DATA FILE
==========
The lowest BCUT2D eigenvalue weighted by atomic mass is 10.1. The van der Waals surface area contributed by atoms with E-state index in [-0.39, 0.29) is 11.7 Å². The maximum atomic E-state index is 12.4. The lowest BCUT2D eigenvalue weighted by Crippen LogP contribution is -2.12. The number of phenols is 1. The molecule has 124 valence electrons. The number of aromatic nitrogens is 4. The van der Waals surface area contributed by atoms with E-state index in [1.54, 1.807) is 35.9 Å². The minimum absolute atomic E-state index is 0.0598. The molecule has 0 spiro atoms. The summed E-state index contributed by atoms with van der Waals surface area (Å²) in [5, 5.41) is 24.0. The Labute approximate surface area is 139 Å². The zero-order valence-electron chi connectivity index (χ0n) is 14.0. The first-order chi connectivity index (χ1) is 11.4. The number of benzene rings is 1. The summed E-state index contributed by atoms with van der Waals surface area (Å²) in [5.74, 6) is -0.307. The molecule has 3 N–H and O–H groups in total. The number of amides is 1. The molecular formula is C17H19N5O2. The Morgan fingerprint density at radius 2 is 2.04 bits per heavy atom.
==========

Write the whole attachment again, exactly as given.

The lowest BCUT2D eigenvalue weighted by atomic mass is 10.1. The van der Waals surface area contributed by atoms with E-state index in [-0.39, 0.29) is 11.7 Å². The maximum atomic E-state index is 12.4. The lowest BCUT2D eigenvalue weighted by Crippen LogP contribution is -2.12. The number of phenols is 1. The molecule has 124 valence electrons. The number of aromatic nitrogens is 4. The van der Waals surface area contributed by atoms with E-state index in [1.54, 1.807) is 35.9 Å². The minimum absolute atomic E-state index is 0.0598. The molecule has 0 spiro atoms. The summed E-state index contributed by atoms with van der Waals surface area (Å²) in [5, 5.41) is 24.0. The Labute approximate surface area is 139 Å². The zero-order valence-electron chi connectivity index (χ0n) is 14.0. The first-order chi connectivity index (χ1) is 11.4. The number of benzene rings is 1. The summed E-state index contributed by atoms with van der Waals surface area (Å²) in [5.74, 6) is -0.307. The molecule has 3 N–H and O–H groups in total. The number of amides is 1. The molecular formula is C17H19N5O2. The Morgan fingerprint density at radius 2 is 2.04 bits per heavy atom.